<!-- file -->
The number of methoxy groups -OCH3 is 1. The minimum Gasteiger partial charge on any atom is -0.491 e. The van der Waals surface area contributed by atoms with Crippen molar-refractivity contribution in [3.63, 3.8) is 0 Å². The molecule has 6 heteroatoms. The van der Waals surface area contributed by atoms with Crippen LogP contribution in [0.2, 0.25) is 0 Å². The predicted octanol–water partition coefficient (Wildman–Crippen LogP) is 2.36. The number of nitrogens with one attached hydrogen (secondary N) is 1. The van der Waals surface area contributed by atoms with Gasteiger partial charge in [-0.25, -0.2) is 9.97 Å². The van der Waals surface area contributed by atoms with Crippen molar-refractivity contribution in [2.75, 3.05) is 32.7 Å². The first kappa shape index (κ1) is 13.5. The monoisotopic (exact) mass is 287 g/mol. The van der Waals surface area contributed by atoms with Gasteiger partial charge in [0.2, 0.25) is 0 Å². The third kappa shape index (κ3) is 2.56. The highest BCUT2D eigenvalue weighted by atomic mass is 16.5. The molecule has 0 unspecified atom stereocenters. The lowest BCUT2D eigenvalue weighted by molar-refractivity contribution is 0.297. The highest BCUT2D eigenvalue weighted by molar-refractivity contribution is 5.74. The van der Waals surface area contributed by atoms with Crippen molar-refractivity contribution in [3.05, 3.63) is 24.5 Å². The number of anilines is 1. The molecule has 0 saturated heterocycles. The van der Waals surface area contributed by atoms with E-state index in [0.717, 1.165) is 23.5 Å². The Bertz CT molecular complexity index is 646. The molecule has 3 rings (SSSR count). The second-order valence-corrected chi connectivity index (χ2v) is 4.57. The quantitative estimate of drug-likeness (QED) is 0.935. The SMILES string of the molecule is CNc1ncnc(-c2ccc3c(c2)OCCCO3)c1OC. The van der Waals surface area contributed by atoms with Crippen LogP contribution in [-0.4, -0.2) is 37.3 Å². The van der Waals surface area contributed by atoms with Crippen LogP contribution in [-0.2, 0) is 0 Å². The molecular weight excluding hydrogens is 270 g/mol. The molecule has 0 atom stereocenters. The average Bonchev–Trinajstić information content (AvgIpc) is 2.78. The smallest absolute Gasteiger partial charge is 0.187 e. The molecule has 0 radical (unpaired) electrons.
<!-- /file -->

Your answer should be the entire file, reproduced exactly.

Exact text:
The number of methoxy groups -OCH3 is 1. The minimum Gasteiger partial charge on any atom is -0.491 e. The van der Waals surface area contributed by atoms with Crippen molar-refractivity contribution in [3.63, 3.8) is 0 Å². The molecule has 6 heteroatoms. The van der Waals surface area contributed by atoms with Crippen LogP contribution in [0.2, 0.25) is 0 Å². The predicted octanol–water partition coefficient (Wildman–Crippen LogP) is 2.36. The number of nitrogens with one attached hydrogen (secondary N) is 1. The van der Waals surface area contributed by atoms with Gasteiger partial charge in [-0.25, -0.2) is 9.97 Å². The van der Waals surface area contributed by atoms with Crippen molar-refractivity contribution in [2.75, 3.05) is 32.7 Å². The first kappa shape index (κ1) is 13.5. The monoisotopic (exact) mass is 287 g/mol. The van der Waals surface area contributed by atoms with Gasteiger partial charge in [0.2, 0.25) is 0 Å². The third kappa shape index (κ3) is 2.56. The highest BCUT2D eigenvalue weighted by atomic mass is 16.5. The molecule has 0 unspecified atom stereocenters. The lowest BCUT2D eigenvalue weighted by molar-refractivity contribution is 0.297. The highest BCUT2D eigenvalue weighted by molar-refractivity contribution is 5.74. The van der Waals surface area contributed by atoms with Crippen molar-refractivity contribution in [3.05, 3.63) is 24.5 Å². The number of anilines is 1. The molecule has 0 saturated heterocycles. The van der Waals surface area contributed by atoms with E-state index in [0.717, 1.165) is 23.5 Å². The Bertz CT molecular complexity index is 646. The molecule has 3 rings (SSSR count). The second-order valence-corrected chi connectivity index (χ2v) is 4.57. The quantitative estimate of drug-likeness (QED) is 0.935. The SMILES string of the molecule is CNc1ncnc(-c2ccc3c(c2)OCCCO3)c1OC. The van der Waals surface area contributed by atoms with Crippen LogP contribution in [-0.4, -0.2) is 37.3 Å². The van der Waals surface area contributed by atoms with Crippen LogP contribution in [-0.2, 0) is 0 Å². The molecular weight excluding hydrogens is 270 g/mol. The molecule has 0 atom stereocenters. The average Bonchev–Trinajstić information content (AvgIpc) is 2.78. The smallest absolute Gasteiger partial charge is 0.187 e. The molecule has 0 radical (unpaired) electrons.